Richards finds solace in Cambodia

Special to The Times

Actor Michael Richards, whose career nosedived after he shouted racial slurs at hecklers in a West Hollywood comedy club, has been seeking some spiritual healing here with his fiancee.

Richards, best known for his portrayal of the eccentric Cosmo Kramer on the popular television series “Seinfeld,” said he has quit stand-up comedy.

“That night, when I was insulted and disrupted, I lost my heart; I lost my sense of humor. I’ve retired from that. I’m taking time off to feel myself out, get to know myself and appreciate other people,” Richards said in an interview here.


Richards, 57, and actress Beth Skipp traveled to remote temples before visiting Angkor Wat on a tour sponsored by the Los Angeles-based Nithyananda Foundation. The sect adheres to the teachings of 29-year-old Hindu monk Nithyananda -- an avowed “enlightened Master and modern mystic” who’s referred to by his followers as “swamiji.”

Nithyananda members here say Richards began attending foundation events in March, about three months after launching into a racist tirade from the stage of the Laugh Factory. He later apologized for the outburst.

In the interview here, Richards said he was just a tourist and not a full-fledged devotee of the Nithyananda group.

“I don’t wear club jackets or belong to organizations of this nature. I do my own personal work. We came to see this amazing country,” said Richards, who left Cambodia for neighboring Thailand on July 7.

“I listened in, but often my fiancee and I went on our own, to feel the temples in our own way. They’re magnificent structures. It’s great to just be in them and watch time go by. We’ll probably be back.”

The tour, officially a fundraiser for an Internet university, featured daily spiritual seminars by Nithyananda at the hotel, followed by visits to the nearby Angkor Archaeological Park, where the leader discussed depictions of Hindu cosmology. Swamiji is described in the group’s literature as “on a mission to re-establish the science of inner bliss on planet Earth.”

Richards, born in Culver City, spoke candidly about the Nov. 17 racist rant, which ended up on the Internet after an audience member recorded video on a cellphone. He said his Cambodia trip was not any kind of “karmic rehab.”

“No, I’ve been doing other personal work since [the incident],” he said. “I’m trying to learn to enjoy myself.”

Richards and Skipp, who appeared in the 2006 L.A. production of “Me, My Guitar & Don Henley,” checked into a $380-per-night deluxe spa suite at Siem Reap’s Hotel De La Paix on June 29. They joined the Nithyananda tour after several days of sightseeing independently at ancient sites, including Preah Vihear, a famously difficult-to-reach mountaintop temple overlooking the Thai border.

“We went way out into the country. Preah Vihear was unbelievable. And the way we got there: We went up this crazy road in a funky pickup, and when we got to the top there’s this magnificent temple,” Richards said. “We did it all old-school.”

Richards said the couple planned to proceed to Chaing Mai, Thailand, and eventually the ancient city of Luang Prabang.

“At first, I was a little bit struck by the poverty, but when I leaned in I could see how open-hearted the Cambodian people are, and I was touched by it,” Richards said. “I’d always wanted to take a trip to the Far East. It’s a place I’d never been. I knew of Angkor Wat and I’d seen pictures, so we decided, ‘Let’s go for this.’ It’s amazing: You can walk around and it’s all hands-on in the temples, it’s not roped off. Seeing spirituality in stone is inspiring.”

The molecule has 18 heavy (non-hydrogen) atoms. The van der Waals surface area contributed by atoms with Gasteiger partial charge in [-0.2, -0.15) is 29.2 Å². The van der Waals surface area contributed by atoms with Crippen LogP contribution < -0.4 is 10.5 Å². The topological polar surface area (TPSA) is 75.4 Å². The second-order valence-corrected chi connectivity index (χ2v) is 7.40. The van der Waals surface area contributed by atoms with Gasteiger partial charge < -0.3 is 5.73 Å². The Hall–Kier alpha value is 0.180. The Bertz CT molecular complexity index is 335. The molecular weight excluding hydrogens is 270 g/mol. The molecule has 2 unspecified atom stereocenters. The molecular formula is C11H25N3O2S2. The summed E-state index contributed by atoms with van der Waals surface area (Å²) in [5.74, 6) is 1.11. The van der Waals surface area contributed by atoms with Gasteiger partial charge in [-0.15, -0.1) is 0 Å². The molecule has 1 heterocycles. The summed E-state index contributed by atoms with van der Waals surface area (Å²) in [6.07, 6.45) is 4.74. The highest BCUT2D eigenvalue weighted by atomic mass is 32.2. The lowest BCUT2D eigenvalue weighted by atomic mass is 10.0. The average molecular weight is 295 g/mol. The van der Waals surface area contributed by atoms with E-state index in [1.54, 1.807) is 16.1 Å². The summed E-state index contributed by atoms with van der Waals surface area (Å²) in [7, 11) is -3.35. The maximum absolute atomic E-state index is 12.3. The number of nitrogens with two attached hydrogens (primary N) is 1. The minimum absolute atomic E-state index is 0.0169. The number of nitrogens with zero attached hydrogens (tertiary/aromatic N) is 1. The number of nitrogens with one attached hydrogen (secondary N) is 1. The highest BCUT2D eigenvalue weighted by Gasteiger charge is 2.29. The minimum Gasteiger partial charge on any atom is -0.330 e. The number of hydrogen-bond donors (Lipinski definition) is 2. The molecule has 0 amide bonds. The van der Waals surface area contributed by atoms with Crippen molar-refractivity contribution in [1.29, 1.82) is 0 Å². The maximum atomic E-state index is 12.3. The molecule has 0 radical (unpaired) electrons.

A spokesman for the Nithyananda Foundation said Swamiji has gathered 1.2 million initiated disciples in 21 countries, after “going public” in 2003. The foundation’s headquarters, in Duarte, is described in the group’s brochure as “a grand meditation hall pulsating with cosmic energy.” The movement began as the Nithyananda Meditation Academy in Bangalore, India. The brochure describes the Bangalore facility as “exuding mysticism and equipped with modern amenities, this is a space where mere existence is meditation!”

“It’s not a cult, it’s a culture,” said Nithyananda follower David Herold, president of a drug and alcohol testing company headquartered in Redlands. “I call it the enlightenment express.”

Herold began to study Nithyananda’s meditation techniques just four months ago at a 12-person beginner’s program also attended by Richards.

“Swamiji helps you to reconnect to the self,” Herold said. “His teachings are a tool to cleanse and relieve stress, addiction and negative energy.”

By the end of the tour, Nithyananda members said Richards was not seen at morning seminars and often went on his own.

“I’m not a part of the group. I’m not a devotee. Like I said, I don’t wear club jackets, but I honor all the clubs,” Richards said. “Life is not always about us or making people laugh. I’m trying to understand the humanity that I am, that I belong to. So, in that sense, I’m part of a group: humanity.”

Still, he was open with his views on spirituality.

“What constitutes spirituality is heart,” Richards said. “Making people laugh is something else -- I did ‘Seinfeld’ for 10 years -- it lightens things up, helps people enjoy the world they live in more. I’ve had people call me from hospital beds and tell me, ‘That Kramer character got me through it. Thanks.’ It’s pretty simple, you know, the feeling of opening yourself up to others.

“You go through a country like this and see the people close to the land. I see the heart they put into their homes and their lives. I see their children: open-eyed and cheery. You’re in the middle of the country and they’re waving at you from a motorcycle. When you’re right there at that living connection, that’s spiritual.”